Next assembly is Term two- I have set myself a goal of facilitating a Food technology or Religious Education student piece/s.  Hopefully by students that have never been involved before. #newexperiences #newchallenges

Image by @7mrsjames
Then the madness begins.  Five lessons compacted into under 4 hours plus recess and lunch.  I made green cookies last night to celebrate St Patrick's day and hopefully inspire some conversation around the questions why do we wear green? Who was St Pat?  The students LOVED the colourful cookies, some saying they were better than the birthday cupcakes we shared last week. Nice! Recess duty then (this photo was my view during recess duty Friday) and another lesson. Period 4 was a non teaching period. Bathroom! I organised my on line attendance rolls and checked student drafts before lunch (two classes submitting next week another class the following week).  

Preparing cookies for St Patricks day @7mrsjames

During lunch I walked across the school to check my pigeon hole prior to the weekend and on the way back came across a younger student crying as he has been teased in the canteen line. This breaks my heart. To see someone so upset over comments that are unnecessary.  After consoling him and spending time chatting about options, he decided to go to his next class.  Needed to grab a coffee and eat before next two classes. By the time I walked back the bell had gone. Two more lessons. The final lesson started with "housekeeping" and checking kids were organised with tablets, books, folders, diaries and water. Next, we had a little fun trailing a game called  Ninja Kitchen game teaching concepts of food safety and cross contamination via a challenging online game. (Thanks to my new Home Ec friends at Home Economics Connect Ning.)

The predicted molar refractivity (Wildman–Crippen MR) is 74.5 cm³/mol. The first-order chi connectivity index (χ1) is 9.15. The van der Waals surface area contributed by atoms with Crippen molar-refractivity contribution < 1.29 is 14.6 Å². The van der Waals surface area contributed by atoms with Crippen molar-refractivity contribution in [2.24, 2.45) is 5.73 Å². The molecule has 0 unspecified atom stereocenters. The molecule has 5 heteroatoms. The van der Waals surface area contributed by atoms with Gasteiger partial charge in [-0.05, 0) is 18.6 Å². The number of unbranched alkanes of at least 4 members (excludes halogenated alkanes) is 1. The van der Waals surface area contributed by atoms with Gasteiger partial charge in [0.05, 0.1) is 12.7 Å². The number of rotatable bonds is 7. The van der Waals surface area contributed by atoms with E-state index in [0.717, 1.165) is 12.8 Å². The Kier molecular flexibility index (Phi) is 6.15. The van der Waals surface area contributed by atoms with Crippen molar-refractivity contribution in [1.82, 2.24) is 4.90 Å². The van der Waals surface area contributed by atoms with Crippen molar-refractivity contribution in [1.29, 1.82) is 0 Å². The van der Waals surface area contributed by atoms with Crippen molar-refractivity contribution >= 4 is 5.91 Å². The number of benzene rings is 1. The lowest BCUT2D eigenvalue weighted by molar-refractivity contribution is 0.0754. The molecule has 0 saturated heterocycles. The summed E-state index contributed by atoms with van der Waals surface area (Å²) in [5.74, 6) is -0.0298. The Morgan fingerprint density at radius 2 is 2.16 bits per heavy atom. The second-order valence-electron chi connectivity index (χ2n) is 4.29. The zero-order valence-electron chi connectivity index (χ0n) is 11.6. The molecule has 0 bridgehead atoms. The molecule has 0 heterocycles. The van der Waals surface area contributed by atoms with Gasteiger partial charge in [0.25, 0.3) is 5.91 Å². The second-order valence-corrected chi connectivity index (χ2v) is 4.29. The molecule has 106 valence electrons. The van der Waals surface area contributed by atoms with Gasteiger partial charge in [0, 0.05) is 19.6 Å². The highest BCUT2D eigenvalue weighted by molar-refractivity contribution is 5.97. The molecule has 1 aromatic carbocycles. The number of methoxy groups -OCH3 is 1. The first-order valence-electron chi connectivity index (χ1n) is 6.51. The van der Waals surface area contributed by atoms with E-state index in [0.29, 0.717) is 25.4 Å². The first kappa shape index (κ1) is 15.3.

The school day draws to a close and I wish I had time to process and plan for the week ahead. To file. To sort, to create engaging lessons. Instead this is achieved at home. Although  the learning experiences provided at school are mostly intended to be academic, I dream of a day where we can allow students to engage in the direction of their own learning AND learn how to manage this, I dream of more time- not more pay, I dream of a curriculum not so content heavy, I dream of a KLA called LIFE. A KEY LEARNING AREA that is dynamic and evolving. Which encompasses the basics of not only functioning in life but living a satisfying one. A KLA that focuses on relationship, communication, emotional health, dealing with random issues that arise, building a PCN (pastoral care network), effectively managing time and resources, smartphones, technology, dealing with school work/time management, cybersafety, digital citizenship.  A KLA of fun and laughter.